Mary Pat Butler

The community of the West and the broader collective human heart are better because of the life that Stewart Udall has lived.” (Robert Redford, 2002)

 

Few people can claim to have one dinner named in their honor, let alone having it become an annual event. But that’s just what happened when, in 2002, the Santa Fe Conservation Trust (SFCT or Trust) decided that a special dinner would be a fitting tribute to a man who had provided so much inspiration and leadership to the organization as one of the original board members.

Referring to Stewart Udall (1920-2010), author Bill deBuys so eloquently remarked, “Imagine a hero who brings Wallace Stegner to Interior and Robert Frost to the White House, a hero who bans dams from Grand Canyon and protects the seacoasts, rivers and wild places of the nation with an inventiveness we may never see again, a hero who fights for the otherwise powerless families of Navajo miners for more than 20 years—and wins! Actually, such a hero is not hard to imagine, for he is in our midst: Stewart Udall, whose friendship blesses and inspires all who know him.”

The evening was filled with warmth, respect and affection for a man who meant so much to so many people. Tom Udall assumed the role of master of ceremonies, and Robert Redford served as honorary chair of the event. A night to remember, Stewart was truly touched by the friends and colleagues who had gathered at La Fonda in his name and elected him to the newly created position of Director Emeritus of the Santa Fe Conservation Trust.

Admittedly, that first gathering was a hard act to follow and, while the SFCT board was inspired to create the Stewart Udall Environmental Award, in preliminary discussions by the board there had been no definitive expectation that this would become an annual event. But in each subsequent year, the SFCT has used this special dinner to honor an individual—or individuals—who embody Stewart Udall’s breadth of spirit and strength of integrity in the conservation arena. Craig Barnes, a founding member of the SFCT and co-chair of the first event, describes the award as follows: “The Stewart Udall Environmental Award is given to honor those values, that work, or that person or persons who inspire us to love the land, care for it, preserve its sweep and heal its wounds. In honoring Stewart, we seek to encourage every man and woman, every modest friend, to rise to the peaks, to never give up, nor ever lose touch with the black earth, the trails between towns, the web of community and the land.”

Having moved in 2004 to the picturesque courtyard of the National Parks Service building, the event has continued to draw a capacity crowd of civic and corporate leaders, avid conservationists and outdoor enthusiasts. Each year has been used as a forum to celebrate the SFCT’s many achievements and milestones: having a hand in saving both Atalaya Mountain and Sun Mountain from development, creation of the Rail Trail with Santa Fe County, holding the conservation easements for the Galisteo Basin Preserve and spearheading the first countywide trails map for public use, to name a few.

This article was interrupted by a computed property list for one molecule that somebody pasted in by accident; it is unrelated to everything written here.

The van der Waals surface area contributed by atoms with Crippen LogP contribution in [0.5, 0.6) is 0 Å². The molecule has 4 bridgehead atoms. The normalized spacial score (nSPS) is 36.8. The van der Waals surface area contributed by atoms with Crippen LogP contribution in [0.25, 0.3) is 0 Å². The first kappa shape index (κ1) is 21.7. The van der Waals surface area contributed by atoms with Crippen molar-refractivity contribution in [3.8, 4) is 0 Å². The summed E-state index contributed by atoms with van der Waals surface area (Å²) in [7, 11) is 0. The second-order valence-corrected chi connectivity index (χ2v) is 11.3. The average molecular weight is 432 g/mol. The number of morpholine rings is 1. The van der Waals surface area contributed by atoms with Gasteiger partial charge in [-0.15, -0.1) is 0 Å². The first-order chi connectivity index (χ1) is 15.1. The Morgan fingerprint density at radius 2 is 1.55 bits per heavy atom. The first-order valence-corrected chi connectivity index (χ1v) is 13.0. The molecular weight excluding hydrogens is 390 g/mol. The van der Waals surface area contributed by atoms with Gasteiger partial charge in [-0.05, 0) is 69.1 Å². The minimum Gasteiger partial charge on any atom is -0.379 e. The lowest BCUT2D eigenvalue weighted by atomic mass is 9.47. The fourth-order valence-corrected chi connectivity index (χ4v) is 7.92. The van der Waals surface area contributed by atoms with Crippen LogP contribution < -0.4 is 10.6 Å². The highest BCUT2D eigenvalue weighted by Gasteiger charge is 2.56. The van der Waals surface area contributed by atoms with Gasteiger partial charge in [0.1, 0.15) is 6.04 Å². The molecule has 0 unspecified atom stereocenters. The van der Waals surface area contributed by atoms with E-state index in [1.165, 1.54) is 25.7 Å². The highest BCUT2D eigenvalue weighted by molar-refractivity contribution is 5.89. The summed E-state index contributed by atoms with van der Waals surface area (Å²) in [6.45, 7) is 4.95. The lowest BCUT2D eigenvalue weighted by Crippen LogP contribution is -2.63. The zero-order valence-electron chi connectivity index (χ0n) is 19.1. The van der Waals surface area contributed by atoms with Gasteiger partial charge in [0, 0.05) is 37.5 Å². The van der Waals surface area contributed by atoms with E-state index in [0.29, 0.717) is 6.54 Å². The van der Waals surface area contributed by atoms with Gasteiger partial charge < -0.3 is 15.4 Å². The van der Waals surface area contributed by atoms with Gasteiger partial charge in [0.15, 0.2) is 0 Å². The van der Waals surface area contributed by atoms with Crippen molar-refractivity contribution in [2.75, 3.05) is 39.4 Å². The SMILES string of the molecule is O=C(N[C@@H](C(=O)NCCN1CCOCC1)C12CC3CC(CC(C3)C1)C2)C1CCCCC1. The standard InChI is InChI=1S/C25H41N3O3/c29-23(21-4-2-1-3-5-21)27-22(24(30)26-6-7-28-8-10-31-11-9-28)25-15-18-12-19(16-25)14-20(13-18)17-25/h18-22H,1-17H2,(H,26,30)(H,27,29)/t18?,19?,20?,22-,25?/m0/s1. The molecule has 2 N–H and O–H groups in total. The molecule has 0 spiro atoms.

Over the years, the Trust has taken the opportunity to recognize both national and local leaders in the conservation movement. Following the inaugural year, the Trust chose to acknowledge Jean Hocker, a pioneer in the land-trust movement. As president of the Land Trust Alliance from 1987 to 2002, Hocker championed the growth of land trusts nationally from 600 to more than 1,200 organizations.

Other honorees over the years have ranged from national figures to local luminaries, including Mark Michel, founder and president of The Archaeological Conservancy; Dale and Sylvia Ball; Bill Cowles; Sallie Wagner, who conserved a vital piece of Santa Fe landscape behind Santa Fe Prep, affectionately known now as “Sallie’s Hill”; Nancy Wirth, a passionate advocate for conservation and historic preservation in and around Santa Fe; author Bill deBuys, known for his long-time interest in the environment in and around the Southwest, and founding chairman of the Valles Caldera Trust; aural historian and long-time Stewart Udall friend, Jack Loeffler; Janie Bingham, the force behind the opening of the Rail Trail and champion of a host of other SFCT projects; and Rina Swentzell, writer and lecturer on the philosophical and cultural basis of the Pueblo world. Last year the Trust honored Pulitzer prize-winning author, lecturer and Native American artist, N. Scott Momaday.

As the SFCTcelebrates its 20th year of successful land conservation throughout northern New Mexico, this year’s Stewart Udall Legacy dinner celebrates the Trust’s roots and honors those current and past board members who have been instrumental to the continued success of SFCT and its program: Leslie Barclay, founding member of SFCT; Colin Waldon, whose work led to the preservation of Sallie’s Hill; Margaret Alexander and Bill Johnson, the backbone of SFCT’s public trails program; and Terry Smith, creator of SFCT’s Dark Skies program.

Join the Santa Fe Conservation Trust on Sept. 14, 2014, under a canopy of stars at the historic National Parks Service building, as we continue to honor Stewart Udall’s legacy. For information or tickets, call 505.989.7019 or visit www.sfct.org

 

Mary Pat Butler is executive assistant at the Santa Fe Conservation Trust.

 

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